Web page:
What do you get when you mix Jews, Muslims and Christians? If you're Yehuda Stolov, the answer is progress.
The Orthodox Jerusalem resident has been getting Israelis and Palestinians together to talk out their differences — and similarities — for years now, and he wishes more people around the world would take up this strategy.
Speaking of American responses to the Israeli-Palestinian conflict, "if the regular reaction is a demonstration against one of the sides, for me, this is illustrated by two people fighting in the street and a circle of people around them. If what these people do is applaud one side, the fighting continues," said Stolov, the director of the Interfaith Encounter Association, who was in town last week for a San Francisco interreligious conference.
"But if the circle of people really care for one of [the fighters], they will try to separate them. The way I see it, just cheering one side or trying to twist the arm of the other is not helpful and doesn't have any impact."
Of course, Jews, Arab Christians and Arab Muslims must come to the table with some wildly differing political ideas. No matter. Stolov likens political camps to "being a fan of different football teams" and feels political discourse is an "extremely superficial, divisive and not so fruitful a topic of conversation." So, no politics. Dialogue groups focus instead on religion.
Stolov studied for nearly six years at the Merkaz HaRav yeshiva, founded by Israel's first chief rabbi, Avraham Yitzhak HaCohen Kook. While the idea of interfaith dialogue dawned upon the curious student as a great way of learning about others' religions, it was only in the last couple of years that he began applying dialogue toward "peace-building."
In the past year and a half, more than 1,000 people have participated in Stolov's encounter sessions, ranging in political orientation from right-wing settlers to members of Hamas or the Muslim Brotherhood. Several groups now meet regularly in Jerusalem.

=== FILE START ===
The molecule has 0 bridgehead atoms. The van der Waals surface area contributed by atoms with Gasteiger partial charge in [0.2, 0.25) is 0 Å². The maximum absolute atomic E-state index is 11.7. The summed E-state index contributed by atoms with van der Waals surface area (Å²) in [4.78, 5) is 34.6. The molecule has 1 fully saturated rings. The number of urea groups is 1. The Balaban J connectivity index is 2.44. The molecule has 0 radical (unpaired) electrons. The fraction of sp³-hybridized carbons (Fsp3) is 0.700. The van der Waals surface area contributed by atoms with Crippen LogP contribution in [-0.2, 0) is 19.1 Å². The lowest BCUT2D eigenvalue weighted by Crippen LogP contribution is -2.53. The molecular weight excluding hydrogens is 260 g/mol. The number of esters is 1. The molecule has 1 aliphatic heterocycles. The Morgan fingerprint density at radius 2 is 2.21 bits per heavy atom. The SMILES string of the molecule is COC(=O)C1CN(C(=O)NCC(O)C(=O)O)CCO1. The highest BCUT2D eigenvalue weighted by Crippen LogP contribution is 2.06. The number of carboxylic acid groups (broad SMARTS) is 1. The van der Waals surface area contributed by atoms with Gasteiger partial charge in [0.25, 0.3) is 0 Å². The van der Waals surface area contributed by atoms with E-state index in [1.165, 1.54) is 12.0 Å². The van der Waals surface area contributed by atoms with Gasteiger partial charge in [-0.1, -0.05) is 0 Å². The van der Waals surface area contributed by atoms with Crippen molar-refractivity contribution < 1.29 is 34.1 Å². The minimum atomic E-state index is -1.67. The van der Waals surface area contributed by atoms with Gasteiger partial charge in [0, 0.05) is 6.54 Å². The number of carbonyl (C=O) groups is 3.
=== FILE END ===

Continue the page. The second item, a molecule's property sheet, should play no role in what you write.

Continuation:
"The political approach always seeks as a goal the finding of an agreement, a document on which everyone can sign. The religious model is different," said Stolov, who led a dialogue group between Jews, Muslims and Christians in Yuba City during his brief stay in California.
"It teaches you to live in harmony with total disagreements. We can attract people because everyone,even someone who is not interested in the religion of the other, can be interested in meeting the other to find out who this person is."
A number of the Israeli and Arab participants in Stolov's groups may have never have had a meaningful conversation with the other in their lives.
"About a third of the participants in both groups said they are so surprised — they knew they always wanted peace and never knew there were such people on the other side," he said.
"How little dialogue we need to humanize the other."
As an example of this point, Stolov tells the tale of the former presidents of the Israeli and Palestinian student unions at San Francisco State. The two never spoke over the course of three years but were frequently paired against each other to debate on panel discussions.
The Palestinian left the Bay Area to participate in the first intifada and was ambushed one day by three Israeli soldiers, who began to beat him. But one of the soldiers pulled his comrades away from the Palestinian — it was the former head of the Israeli student union.
"They embraced each other, began to talk to each other and became the best of friends."
Dialogue, Stolov continued, "works, in reality. It is not a theory, it is a reality."